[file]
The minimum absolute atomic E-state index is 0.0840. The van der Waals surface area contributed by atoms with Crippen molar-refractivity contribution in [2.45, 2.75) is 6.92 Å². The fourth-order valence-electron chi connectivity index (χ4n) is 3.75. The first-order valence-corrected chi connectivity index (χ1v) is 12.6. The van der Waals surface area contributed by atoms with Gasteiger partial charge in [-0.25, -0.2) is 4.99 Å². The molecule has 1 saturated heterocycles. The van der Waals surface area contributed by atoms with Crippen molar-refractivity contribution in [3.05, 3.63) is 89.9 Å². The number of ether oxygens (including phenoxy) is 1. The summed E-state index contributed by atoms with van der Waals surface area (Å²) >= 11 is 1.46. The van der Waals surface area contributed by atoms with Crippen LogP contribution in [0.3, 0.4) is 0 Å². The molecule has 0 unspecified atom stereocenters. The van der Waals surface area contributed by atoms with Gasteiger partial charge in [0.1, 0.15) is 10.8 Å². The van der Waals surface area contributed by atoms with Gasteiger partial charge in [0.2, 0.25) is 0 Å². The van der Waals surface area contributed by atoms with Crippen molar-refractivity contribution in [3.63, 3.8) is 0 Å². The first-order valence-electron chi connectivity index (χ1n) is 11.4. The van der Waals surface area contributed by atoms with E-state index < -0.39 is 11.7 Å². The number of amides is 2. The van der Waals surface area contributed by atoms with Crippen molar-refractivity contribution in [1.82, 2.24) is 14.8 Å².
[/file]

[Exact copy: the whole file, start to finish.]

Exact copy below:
The minimum absolute atomic E-state index is 0.0840. The van der Waals surface area contributed by atoms with Crippen molar-refractivity contribution in [2.45, 2.75) is 6.92 Å². The fourth-order valence-electron chi connectivity index (χ4n) is 3.75. The first-order valence-corrected chi connectivity index (χ1v) is 12.6. The van der Waals surface area contributed by atoms with Gasteiger partial charge in [-0.25, -0.2) is 4.99 Å². The molecule has 1 saturated heterocycles. The van der Waals surface area contributed by atoms with Crippen molar-refractivity contribution in [3.05, 3.63) is 89.9 Å². The number of ether oxygens (including phenoxy) is 1. The summed E-state index contributed by atoms with van der Waals surface area (Å²) >= 11 is 1.46. The van der Waals surface area contributed by atoms with Crippen LogP contribution in [0.3, 0.4) is 0 Å². The molecule has 0 unspecified atom stereocenters. The van der Waals surface area contributed by atoms with Gasteiger partial charge in [0.1, 0.15) is 10.8 Å². The van der Waals surface area contributed by atoms with Gasteiger partial charge in [0.2, 0.25) is 0 Å². The van der Waals surface area contributed by atoms with Crippen molar-refractivity contribution in [3.63, 3.8) is 0 Å². The first-order valence-electron chi connectivity index (χ1n) is 11.4. The van der Waals surface area contributed by atoms with E-state index < -0.39 is 11.7 Å². The number of amides is 2. The van der Waals surface area contributed by atoms with Crippen molar-refractivity contribution in [1.82, 2.24) is 14.8 Å².